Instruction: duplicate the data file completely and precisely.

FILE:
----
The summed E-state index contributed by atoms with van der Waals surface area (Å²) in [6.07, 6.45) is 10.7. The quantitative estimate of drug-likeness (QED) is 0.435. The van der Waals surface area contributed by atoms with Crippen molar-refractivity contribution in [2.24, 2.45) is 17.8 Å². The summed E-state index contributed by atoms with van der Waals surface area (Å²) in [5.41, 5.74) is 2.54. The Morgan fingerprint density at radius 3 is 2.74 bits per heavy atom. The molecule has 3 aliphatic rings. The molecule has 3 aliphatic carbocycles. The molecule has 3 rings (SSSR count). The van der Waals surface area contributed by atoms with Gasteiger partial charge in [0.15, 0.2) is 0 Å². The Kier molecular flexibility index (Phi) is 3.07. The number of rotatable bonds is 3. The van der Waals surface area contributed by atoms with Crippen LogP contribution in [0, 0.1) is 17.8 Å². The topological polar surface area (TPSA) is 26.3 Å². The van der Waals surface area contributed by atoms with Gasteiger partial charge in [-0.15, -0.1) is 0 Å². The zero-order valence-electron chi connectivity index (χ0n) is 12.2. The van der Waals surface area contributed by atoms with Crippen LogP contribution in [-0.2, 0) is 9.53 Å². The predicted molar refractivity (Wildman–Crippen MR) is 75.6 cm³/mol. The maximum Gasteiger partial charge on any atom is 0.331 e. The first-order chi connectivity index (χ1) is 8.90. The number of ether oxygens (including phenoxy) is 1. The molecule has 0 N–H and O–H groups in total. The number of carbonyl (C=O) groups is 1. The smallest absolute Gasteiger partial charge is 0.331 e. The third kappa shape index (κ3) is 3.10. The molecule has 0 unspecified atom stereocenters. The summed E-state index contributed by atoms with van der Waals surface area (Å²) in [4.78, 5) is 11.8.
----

The summed E-state index contributed by atoms with van der Waals surface area (Å²) in [6.07, 6.45) is 10.7. The quantitative estimate of drug-likeness (QED) is 0.435. The van der Waals surface area contributed by atoms with Crippen molar-refractivity contribution in [2.24, 2.45) is 17.8 Å². The summed E-state index contributed by atoms with van der Waals surface area (Å²) in [5.41, 5.74) is 2.54. The Morgan fingerprint density at radius 3 is 2.74 bits per heavy atom. The molecule has 3 aliphatic rings. The molecule has 3 aliphatic carbocycles. The molecule has 3 rings (SSSR count). The van der Waals surface area contributed by atoms with Gasteiger partial charge in [0.15, 0.2) is 0 Å². The Kier molecular flexibility index (Phi) is 3.07. The number of rotatable bonds is 3. The van der Waals surface area contributed by atoms with Crippen LogP contribution in [0, 0.1) is 17.8 Å². The topological polar surface area (TPSA) is 26.3 Å². The van der Waals surface area contributed by atoms with Gasteiger partial charge in [-0.15, -0.1) is 0 Å². The zero-order valence-electron chi connectivity index (χ0n) is 12.2. The van der Waals surface area contributed by atoms with Crippen LogP contribution in [-0.2, 0) is 9.53 Å². The predicted molar refractivity (Wildman–Crippen MR) is 75.6 cm³/mol. The maximum Gasteiger partial charge on any atom is 0.331 e. The first-order chi connectivity index (χ1) is 8.90. The number of ether oxygens (including phenoxy) is 1. The molecule has 0 N–H and O–H groups in total. The number of carbonyl (C=O) groups is 1. The smallest absolute Gasteiger partial charge is 0.331 e. The third kappa shape index (κ3) is 3.10. The molecule has 0 unspecified atom stereocenters. The summed E-state index contributed by atoms with van der Waals surface area (Å²) in [4.78, 5) is 11.8.